If the workday gets hectic and an operator is unable to do this evaluation of the excavator, the machine’s fluid levels should at least be checked before operation to prevent any issues down the road. Thanks to telematics technology, such as John Deere’s JDLink and Hitachi’s ZXLink, daily checks can be enhanced with a quick look at the on-line machine status. These systems can be a great benefit since a quick check of any codes that have been set and any pending software downloads can all contribute to enhanced machine efficiency and productivity of the excavator.

Daily Duties

To aid in understanding daily engine checks, both John Deere and Hitachi offer advice on four components that should be observed and tended to on a daily basis — the fuel system, engine oil, the cooling system and the air filtration system. By paying close attention to these important parts of the engine, an operator can expect increased productivity and longevity out of his or her machine.  

Fuel System — On a daily basis, it’s critical that the operator bleed off water from the fuel/water separator. It’s also recommended that the operator drain the fuel tank sump water. “The decal on the machine is 50 hours,” explains Wall. “But from an operator’s point of view, I would check daily and measure water until I knew what the check frequency should be.”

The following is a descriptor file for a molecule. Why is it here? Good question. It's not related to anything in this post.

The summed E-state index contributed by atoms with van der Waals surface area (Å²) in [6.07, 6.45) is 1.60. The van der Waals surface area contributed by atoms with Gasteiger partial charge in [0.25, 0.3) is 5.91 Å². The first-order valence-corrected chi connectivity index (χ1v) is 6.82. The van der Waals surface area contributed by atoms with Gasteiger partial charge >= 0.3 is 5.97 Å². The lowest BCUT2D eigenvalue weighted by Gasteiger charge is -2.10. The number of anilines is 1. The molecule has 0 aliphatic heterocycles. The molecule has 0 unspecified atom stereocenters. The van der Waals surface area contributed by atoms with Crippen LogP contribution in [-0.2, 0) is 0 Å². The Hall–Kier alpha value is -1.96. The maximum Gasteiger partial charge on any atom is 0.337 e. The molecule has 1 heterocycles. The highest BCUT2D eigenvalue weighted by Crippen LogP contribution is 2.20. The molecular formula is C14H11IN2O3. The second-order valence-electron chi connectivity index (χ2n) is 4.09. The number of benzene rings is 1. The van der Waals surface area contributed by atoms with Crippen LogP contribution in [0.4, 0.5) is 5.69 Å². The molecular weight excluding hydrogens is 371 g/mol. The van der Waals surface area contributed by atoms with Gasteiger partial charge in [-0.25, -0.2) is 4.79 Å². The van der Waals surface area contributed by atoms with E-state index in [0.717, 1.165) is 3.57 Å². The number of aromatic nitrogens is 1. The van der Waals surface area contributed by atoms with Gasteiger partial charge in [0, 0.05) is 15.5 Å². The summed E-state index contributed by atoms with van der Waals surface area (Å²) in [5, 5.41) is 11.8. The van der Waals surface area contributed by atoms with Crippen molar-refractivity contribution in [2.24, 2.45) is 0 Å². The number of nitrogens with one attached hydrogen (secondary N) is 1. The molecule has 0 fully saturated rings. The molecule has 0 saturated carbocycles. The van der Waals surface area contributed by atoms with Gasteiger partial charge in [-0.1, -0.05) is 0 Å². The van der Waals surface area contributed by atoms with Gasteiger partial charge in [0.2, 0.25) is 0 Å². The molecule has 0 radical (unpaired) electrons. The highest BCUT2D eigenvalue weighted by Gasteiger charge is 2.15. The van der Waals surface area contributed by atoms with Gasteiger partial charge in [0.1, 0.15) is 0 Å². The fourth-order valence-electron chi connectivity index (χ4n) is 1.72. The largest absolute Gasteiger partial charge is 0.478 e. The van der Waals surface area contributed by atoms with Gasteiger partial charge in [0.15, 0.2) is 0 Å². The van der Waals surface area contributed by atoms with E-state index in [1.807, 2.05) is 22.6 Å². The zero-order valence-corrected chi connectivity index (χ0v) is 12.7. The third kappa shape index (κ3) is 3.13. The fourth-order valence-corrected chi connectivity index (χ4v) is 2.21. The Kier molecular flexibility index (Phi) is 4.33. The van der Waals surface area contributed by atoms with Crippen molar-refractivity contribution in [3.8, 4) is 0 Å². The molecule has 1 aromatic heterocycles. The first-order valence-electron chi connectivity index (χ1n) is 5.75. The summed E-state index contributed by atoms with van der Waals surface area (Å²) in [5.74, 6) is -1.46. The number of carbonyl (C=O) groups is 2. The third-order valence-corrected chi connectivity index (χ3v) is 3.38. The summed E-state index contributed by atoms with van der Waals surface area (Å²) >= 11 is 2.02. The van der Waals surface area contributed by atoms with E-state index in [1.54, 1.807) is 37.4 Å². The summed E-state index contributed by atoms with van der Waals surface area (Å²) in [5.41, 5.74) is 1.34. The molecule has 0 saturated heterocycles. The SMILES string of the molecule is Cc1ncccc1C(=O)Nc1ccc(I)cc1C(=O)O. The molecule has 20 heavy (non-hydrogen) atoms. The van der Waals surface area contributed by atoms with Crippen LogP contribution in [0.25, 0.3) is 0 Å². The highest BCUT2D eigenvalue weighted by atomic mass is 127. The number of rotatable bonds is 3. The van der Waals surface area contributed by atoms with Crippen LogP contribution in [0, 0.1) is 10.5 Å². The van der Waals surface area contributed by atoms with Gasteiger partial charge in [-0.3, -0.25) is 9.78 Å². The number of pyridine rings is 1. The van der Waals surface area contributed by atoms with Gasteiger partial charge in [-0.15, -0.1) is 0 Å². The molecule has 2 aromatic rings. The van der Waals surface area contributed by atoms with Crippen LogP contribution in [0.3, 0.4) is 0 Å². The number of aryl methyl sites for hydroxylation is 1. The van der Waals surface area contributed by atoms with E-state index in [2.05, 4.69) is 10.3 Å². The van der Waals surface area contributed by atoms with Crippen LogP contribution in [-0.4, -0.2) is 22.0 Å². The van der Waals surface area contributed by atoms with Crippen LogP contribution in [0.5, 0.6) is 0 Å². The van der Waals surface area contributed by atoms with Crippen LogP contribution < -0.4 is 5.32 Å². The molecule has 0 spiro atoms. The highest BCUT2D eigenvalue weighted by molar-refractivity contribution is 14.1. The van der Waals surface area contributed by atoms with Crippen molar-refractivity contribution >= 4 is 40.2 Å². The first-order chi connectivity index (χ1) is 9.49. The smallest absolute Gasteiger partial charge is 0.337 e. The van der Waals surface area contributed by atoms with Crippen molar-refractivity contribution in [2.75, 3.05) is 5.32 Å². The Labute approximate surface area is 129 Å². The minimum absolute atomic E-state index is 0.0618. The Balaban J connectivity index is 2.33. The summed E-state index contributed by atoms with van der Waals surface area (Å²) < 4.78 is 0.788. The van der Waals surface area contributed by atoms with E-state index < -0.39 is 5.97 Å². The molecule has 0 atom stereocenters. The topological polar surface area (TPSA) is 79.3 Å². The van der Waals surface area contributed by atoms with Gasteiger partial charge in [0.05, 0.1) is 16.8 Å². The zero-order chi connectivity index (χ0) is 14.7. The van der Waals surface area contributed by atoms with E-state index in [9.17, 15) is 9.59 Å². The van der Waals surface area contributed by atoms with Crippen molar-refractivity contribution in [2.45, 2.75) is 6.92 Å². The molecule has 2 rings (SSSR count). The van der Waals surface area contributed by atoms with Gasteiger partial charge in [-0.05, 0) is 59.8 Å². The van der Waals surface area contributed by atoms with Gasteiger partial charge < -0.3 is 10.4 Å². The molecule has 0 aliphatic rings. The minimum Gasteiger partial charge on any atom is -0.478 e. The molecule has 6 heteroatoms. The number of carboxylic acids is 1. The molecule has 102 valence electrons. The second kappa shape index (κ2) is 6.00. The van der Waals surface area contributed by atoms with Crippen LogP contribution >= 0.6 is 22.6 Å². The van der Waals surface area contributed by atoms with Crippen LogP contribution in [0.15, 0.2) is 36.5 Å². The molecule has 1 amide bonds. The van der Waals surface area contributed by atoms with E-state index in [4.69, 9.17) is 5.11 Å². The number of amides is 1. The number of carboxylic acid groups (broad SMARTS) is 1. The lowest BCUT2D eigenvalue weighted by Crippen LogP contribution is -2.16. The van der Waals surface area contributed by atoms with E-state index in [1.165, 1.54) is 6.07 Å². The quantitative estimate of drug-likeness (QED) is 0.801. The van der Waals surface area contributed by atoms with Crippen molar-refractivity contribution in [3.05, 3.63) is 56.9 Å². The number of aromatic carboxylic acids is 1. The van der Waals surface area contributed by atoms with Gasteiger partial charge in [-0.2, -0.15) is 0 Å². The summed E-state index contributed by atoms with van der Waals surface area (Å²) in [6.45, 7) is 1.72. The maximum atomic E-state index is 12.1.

Engine Oil — The oil level should be checked on a daily basis and filled as needed.

Cooling System — The coolant level should be checked on a daily basis and filled as needed.

Air Filtration System — According to Mastanduno and Wall, John Deere and Hitachi excavators have an air filter indicator on them. This device allows operators to determine if there is a blockage in the air filtration system before it becomes a serious concern. “This indicator allows for a quick indication of the filter being plugged,” explains Mastanduno. “There is a pressure switch on the air filter that is connected to the engine computer. As a result, JDLink will also alert an owner/operator to the pending need to replace an air filter.”

Smoke Signals

Another way to determine when maintenance may be needed is checking out the exhaust smoke that’s coming from the excavator. The color of excessive exhaust smoke — such as black, blue and white — can expose specific maintenance needs and signal when an operator should take a closer look.

“Black smoke indicates that there is a restriction in the air circuit, either in the intake/exhaust or as a result of excessive fuel,” says Wall. “If the air cleaner is not being properly maintained, there is likely to be excessive black smoke.”

Mastanduno points out that blue smoke is almost always a by-product of excessive oil consumption, while white exhaust smoke is usually only seen in cold-weather operation — and then only briefly unless poor cetane fuel and/or poor compression are present, resulting in a misfire. White smoke could also be from a loose connection or clamp to the turbo. Keeping up with an engine’s maintenance regimen is important to stay on the job and remain on task. By following some basic guidelines and intervals, an operator can ensure the heart of his or her excavator is working properly and will continue to pump out the power needed to stay productive.

Pam Kleineke is a contributing editor to Compact Equipment, based in
Peninsula, Ohio.